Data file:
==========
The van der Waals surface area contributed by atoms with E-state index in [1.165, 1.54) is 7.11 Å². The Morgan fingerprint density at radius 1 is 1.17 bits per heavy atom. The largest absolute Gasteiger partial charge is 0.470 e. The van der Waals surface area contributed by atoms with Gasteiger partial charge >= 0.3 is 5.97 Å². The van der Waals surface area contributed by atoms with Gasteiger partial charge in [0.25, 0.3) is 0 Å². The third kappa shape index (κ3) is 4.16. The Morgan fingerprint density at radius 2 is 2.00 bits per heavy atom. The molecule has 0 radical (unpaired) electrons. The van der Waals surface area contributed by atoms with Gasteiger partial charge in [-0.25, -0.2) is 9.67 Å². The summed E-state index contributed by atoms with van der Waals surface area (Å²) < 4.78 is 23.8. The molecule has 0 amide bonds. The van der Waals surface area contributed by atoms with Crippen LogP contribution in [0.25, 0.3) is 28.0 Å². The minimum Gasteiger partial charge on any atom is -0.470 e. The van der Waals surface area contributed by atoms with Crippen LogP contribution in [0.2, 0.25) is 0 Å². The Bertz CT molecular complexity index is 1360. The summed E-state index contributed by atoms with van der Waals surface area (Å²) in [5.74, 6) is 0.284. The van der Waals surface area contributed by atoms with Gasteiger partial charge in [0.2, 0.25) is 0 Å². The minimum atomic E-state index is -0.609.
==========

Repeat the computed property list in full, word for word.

The van der Waals surface area contributed by atoms with E-state index in [1.165, 1.54) is 7.11 Å². The Morgan fingerprint density at radius 1 is 1.17 bits per heavy atom. The largest absolute Gasteiger partial charge is 0.470 e. The van der Waals surface area contributed by atoms with Gasteiger partial charge >= 0.3 is 5.97 Å². The van der Waals surface area contributed by atoms with Gasteiger partial charge in [0.25, 0.3) is 0 Å². The third kappa shape index (κ3) is 4.16. The Morgan fingerprint density at radius 2 is 2.00 bits per heavy atom. The molecule has 0 radical (unpaired) electrons. The van der Waals surface area contributed by atoms with Gasteiger partial charge in [-0.25, -0.2) is 9.67 Å². The summed E-state index contributed by atoms with van der Waals surface area (Å²) < 4.78 is 23.8. The molecule has 0 amide bonds. The van der Waals surface area contributed by atoms with Crippen LogP contribution in [0.25, 0.3) is 28.0 Å². The minimum Gasteiger partial charge on any atom is -0.470 e. The van der Waals surface area contributed by atoms with Crippen LogP contribution in [0.2, 0.25) is 0 Å². The Bertz CT molecular complexity index is 1360. The summed E-state index contributed by atoms with van der Waals surface area (Å²) in [5.74, 6) is 0.284. The van der Waals surface area contributed by atoms with Gasteiger partial charge in [0.2, 0.25) is 0 Å². The minimum atomic E-state index is -0.609.